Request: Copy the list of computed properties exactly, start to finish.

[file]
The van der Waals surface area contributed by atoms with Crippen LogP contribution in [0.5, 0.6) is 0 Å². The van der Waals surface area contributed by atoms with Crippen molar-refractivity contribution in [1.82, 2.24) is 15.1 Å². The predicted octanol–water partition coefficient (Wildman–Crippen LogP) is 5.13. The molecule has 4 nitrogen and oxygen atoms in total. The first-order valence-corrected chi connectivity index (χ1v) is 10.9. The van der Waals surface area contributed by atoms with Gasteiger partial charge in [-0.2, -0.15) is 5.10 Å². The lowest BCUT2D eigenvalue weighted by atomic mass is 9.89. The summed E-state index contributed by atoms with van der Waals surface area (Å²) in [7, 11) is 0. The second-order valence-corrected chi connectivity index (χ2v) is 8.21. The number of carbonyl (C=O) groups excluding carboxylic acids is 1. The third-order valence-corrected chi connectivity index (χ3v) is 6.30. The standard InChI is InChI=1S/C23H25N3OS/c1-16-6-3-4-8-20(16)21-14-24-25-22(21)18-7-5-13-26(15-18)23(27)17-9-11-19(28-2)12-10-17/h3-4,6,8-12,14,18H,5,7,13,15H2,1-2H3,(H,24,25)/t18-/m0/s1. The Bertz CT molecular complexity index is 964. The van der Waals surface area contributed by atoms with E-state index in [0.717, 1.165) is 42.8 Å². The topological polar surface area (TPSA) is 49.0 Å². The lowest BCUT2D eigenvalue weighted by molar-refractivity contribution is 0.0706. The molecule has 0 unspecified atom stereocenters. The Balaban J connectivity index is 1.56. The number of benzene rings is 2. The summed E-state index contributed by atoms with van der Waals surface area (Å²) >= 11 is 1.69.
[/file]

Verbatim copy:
The van der Waals surface area contributed by atoms with Crippen LogP contribution in [0.5, 0.6) is 0 Å². The van der Waals surface area contributed by atoms with Crippen molar-refractivity contribution in [1.82, 2.24) is 15.1 Å². The predicted octanol–water partition coefficient (Wildman–Crippen LogP) is 5.13. The molecule has 4 nitrogen and oxygen atoms in total. The first-order valence-corrected chi connectivity index (χ1v) is 10.9. The van der Waals surface area contributed by atoms with Gasteiger partial charge in [-0.2, -0.15) is 5.10 Å². The lowest BCUT2D eigenvalue weighted by atomic mass is 9.89. The summed E-state index contributed by atoms with van der Waals surface area (Å²) in [7, 11) is 0. The second-order valence-corrected chi connectivity index (χ2v) is 8.21. The number of carbonyl (C=O) groups excluding carboxylic acids is 1. The third-order valence-corrected chi connectivity index (χ3v) is 6.30. The standard InChI is InChI=1S/C23H25N3OS/c1-16-6-3-4-8-20(16)21-14-24-25-22(21)18-7-5-13-26(15-18)23(27)17-9-11-19(28-2)12-10-17/h3-4,6,8-12,14,18H,5,7,13,15H2,1-2H3,(H,24,25)/t18-/m0/s1. The Bertz CT molecular complexity index is 964. The van der Waals surface area contributed by atoms with E-state index in [0.717, 1.165) is 42.8 Å². The topological polar surface area (TPSA) is 49.0 Å². The lowest BCUT2D eigenvalue weighted by molar-refractivity contribution is 0.0706. The molecule has 0 unspecified atom stereocenters. The Balaban J connectivity index is 1.56. The number of benzene rings is 2. The summed E-state index contributed by atoms with van der Waals surface area (Å²) >= 11 is 1.69.